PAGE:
Stocks are higher on still weak economic data this morning. The dollar is lower, bonds are lower, oil is higher, gold & silver are up, and food commodities are mostly lower.
The market is shooting higher this morning, choosing once again to pretend that weak economic news is good news. Of course we know that the market was oversold and looking to bounce, the ever sloshing hot money just has to look for something to do, all of yesterday’s ridiculous and superfluous M&A activity is a shining bubble example.
Let’s start with the NFIB Small Business Optimism Index. It seems small business owners are not very optimistic at all, as this index fell for the third straight month, landing on 90.2 in June from 91.2 in May. Here’s Econoday acting shocked that small businesses don’t see economic recovery – and I say no kidding, just look at all the trillions thrown at too big to fail businesses while the small guys and middle-class are left to foot the bill:
You would never know the economy is in recovery based on reports from the National Federation of Independent Business whose small business optimism index continues to move south, down three tenths in May to a recessionary level of 90.9. The report points to weak consumer spending as the main factor, one that's hitting services which is a central sector to small businesses. The report has a sharp political tone saying, without much detail, that Washington policies aren't encouraging small businesses to hire. The report's job creation indications are deteriorating with capital spending and inventory plans weakening. One in four respondents say weak sales are their top problem. Inflation is also cited as a major concern.
Here’s the entire report below. Again, weak consumer spending and also weak services which is counter to other, perhaps more manipulated statistics:
NFIB Small Business Trends June 2011
The PPI is slowing rapidly now that oil has backed off. Rising .2% in May, this is down sharply from the .8% month to month rise in April, still high, but decelerating. PPI less food & energy left the ‘core’ also at .2%. While the market may like this reading today, all I can say is that the reading went sky high with the money pumping and is now creating a brand new trend that is very obvious – namely that increase in prices is falling off rapidly as we face the prospect of ending the flow of hot money. In other words, without the hot money we can swing very rapidly from inflation to deflation as the deflationary forces of debt saturation are extremely powerful. Here’s Econoday, as the year over year PPI chart shows, overall inflation is still quite high:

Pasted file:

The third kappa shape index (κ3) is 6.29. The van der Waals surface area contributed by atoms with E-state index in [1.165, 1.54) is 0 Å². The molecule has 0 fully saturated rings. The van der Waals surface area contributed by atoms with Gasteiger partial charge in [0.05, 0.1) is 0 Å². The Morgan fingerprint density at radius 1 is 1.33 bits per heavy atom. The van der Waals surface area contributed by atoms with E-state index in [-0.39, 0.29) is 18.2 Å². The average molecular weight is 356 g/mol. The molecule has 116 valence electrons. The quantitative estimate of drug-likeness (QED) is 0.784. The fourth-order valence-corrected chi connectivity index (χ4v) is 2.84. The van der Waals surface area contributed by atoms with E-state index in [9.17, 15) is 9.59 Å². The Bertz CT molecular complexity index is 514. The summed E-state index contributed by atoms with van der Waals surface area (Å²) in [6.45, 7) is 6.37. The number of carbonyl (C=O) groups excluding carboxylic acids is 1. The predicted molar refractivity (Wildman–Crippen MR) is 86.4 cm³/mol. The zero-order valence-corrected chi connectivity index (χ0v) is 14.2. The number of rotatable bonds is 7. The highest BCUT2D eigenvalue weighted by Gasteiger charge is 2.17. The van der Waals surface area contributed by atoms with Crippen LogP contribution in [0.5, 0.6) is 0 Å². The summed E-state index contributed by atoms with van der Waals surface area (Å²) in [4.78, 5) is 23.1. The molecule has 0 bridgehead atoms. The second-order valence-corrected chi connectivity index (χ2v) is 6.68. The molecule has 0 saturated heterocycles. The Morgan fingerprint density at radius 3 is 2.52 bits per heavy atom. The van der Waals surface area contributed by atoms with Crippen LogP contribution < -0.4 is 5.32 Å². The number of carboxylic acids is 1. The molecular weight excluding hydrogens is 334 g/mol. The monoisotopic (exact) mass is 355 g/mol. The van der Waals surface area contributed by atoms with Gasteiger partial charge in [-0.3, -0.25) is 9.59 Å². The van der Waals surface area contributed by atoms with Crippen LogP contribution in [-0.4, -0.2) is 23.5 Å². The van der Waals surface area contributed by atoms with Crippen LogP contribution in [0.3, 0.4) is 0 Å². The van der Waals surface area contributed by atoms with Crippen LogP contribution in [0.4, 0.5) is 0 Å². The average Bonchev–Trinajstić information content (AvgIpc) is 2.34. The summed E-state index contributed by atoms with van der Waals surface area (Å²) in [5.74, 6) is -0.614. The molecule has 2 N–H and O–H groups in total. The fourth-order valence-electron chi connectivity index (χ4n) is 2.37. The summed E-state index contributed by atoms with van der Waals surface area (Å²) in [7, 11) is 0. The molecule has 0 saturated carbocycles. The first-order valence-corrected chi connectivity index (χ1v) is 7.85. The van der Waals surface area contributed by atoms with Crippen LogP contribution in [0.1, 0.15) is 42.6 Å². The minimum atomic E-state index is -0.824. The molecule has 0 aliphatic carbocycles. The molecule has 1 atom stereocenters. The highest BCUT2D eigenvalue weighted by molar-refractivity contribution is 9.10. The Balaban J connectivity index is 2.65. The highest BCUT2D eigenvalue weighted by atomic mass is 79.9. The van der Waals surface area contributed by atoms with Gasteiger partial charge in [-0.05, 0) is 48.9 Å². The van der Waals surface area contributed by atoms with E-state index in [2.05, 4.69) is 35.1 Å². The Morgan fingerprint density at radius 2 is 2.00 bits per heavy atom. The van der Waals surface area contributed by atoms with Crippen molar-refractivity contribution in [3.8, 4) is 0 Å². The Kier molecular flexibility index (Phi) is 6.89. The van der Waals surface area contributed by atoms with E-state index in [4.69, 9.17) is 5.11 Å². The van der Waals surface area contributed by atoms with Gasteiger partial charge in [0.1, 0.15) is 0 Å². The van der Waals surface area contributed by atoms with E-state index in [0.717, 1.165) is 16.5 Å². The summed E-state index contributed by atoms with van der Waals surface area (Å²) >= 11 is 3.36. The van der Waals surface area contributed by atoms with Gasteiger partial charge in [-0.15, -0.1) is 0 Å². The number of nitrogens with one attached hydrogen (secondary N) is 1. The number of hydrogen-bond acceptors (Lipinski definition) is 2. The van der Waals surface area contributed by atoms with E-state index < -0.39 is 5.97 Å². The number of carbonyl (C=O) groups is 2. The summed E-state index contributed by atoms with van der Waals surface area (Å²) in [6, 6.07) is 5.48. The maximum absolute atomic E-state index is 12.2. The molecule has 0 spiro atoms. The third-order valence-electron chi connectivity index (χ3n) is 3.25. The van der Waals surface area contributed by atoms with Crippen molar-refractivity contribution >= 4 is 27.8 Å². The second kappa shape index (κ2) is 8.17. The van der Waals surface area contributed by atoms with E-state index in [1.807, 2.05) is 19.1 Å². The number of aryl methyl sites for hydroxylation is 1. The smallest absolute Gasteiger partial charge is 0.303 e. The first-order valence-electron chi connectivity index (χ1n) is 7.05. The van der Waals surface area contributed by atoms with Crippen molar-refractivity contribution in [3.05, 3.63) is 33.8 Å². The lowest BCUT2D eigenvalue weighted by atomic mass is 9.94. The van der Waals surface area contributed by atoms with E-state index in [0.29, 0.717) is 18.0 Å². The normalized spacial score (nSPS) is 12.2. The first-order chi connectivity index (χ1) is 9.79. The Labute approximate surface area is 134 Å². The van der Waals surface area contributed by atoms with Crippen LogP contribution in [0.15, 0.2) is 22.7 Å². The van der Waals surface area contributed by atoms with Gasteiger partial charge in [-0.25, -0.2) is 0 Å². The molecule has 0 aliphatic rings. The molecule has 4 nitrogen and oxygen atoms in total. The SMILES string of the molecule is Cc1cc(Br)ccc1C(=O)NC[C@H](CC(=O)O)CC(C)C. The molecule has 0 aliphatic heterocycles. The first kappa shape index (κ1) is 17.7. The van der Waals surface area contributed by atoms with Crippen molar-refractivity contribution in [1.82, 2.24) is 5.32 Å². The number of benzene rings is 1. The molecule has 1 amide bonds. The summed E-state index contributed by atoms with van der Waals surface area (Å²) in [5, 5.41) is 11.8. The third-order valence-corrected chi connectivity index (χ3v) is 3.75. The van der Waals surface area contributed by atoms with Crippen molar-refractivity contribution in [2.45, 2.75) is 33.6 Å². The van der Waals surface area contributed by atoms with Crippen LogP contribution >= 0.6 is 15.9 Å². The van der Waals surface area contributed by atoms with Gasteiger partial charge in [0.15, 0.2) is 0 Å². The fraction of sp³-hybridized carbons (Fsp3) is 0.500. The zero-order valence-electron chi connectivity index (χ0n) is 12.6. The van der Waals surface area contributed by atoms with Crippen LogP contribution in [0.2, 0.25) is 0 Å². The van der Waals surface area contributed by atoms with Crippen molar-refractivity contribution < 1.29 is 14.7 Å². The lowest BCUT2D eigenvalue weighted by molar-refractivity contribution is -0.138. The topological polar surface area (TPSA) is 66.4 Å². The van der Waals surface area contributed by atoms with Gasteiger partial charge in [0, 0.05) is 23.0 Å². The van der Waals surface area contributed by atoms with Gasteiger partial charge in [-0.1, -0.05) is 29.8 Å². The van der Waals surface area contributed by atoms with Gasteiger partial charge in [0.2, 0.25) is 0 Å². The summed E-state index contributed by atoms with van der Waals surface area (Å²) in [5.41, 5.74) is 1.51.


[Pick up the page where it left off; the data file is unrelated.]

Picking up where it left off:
At the producer level, inflation slowed but there were still f hot spots in the data. Overall PPI inflation in May softened to 0.2 percent from April's 0.8 percent jump. May came in higher than the median projection for a 0.1 percent increase. By major components, energy still gained, by 1.5 percent after a 2.5 percent gain in April. Specifically, gasoline increased 2.7 percent, after jumping 3.6 percent in April. However, food fell 1.4 percent, following a 0.3 percent rebound the month before. At the core level, PPI growth eased to 0.2 percent after a 0.3 percent rise in April and equaling the median forecast for 0.2 percent.
Retail Sales in May are reported as falling .2%. This is also a sharp deceleration from April’s prior supposed .5% gain. Since I know this report vastly overstates real retail sales, I take a negative print here to mean that sales are really decelerating. Remember, this report does not correct for real inflation, and it also suffers from survivor bias. Here’s Econoday, note that gasoline sales increased solely due to the rising price of gasoline – that does NOT equal more products sold, it equals more money printed. Also note the downward revision for April… again:
Headline retail sales slipped in May, tugged down largely by auto sales and with other components mixed. Overall retail sales in May dipped 0.2 percent, following a revised 0.3 percent gain in April (originally up 0.5 percent). May's decline was less negative than the median forecast for a 0.3 percent decrease. Excluding autos, sales advanced 0.3 percent, following a 0.5 percent rise in April. The consensus called for a 0.3 percent increase. Gasoline sales gained but only moderately. Sales excluding autos and gasoline in May printed at a 0.3 percent rise, matching the increase the month before. Overall, the trend is upward but at a modest pace the last two months following strong months in March and February.
The market is in a dangerous position from my point of view. The hot money players I’m sure will try to engineer a bounce, justified or not by economic data. Remember that bubbles require fuel for the fire, so we need to see where the fuel is, not just assume that it’ll be coming immediately. The market is all fluff, so removing or even slowing the flow of hot money will allow the deflationary forces to take over.
Another point for caution here is that yesterday the market was flat to slightly higher, yet the VIX rose and jumped over the 200 day moving average: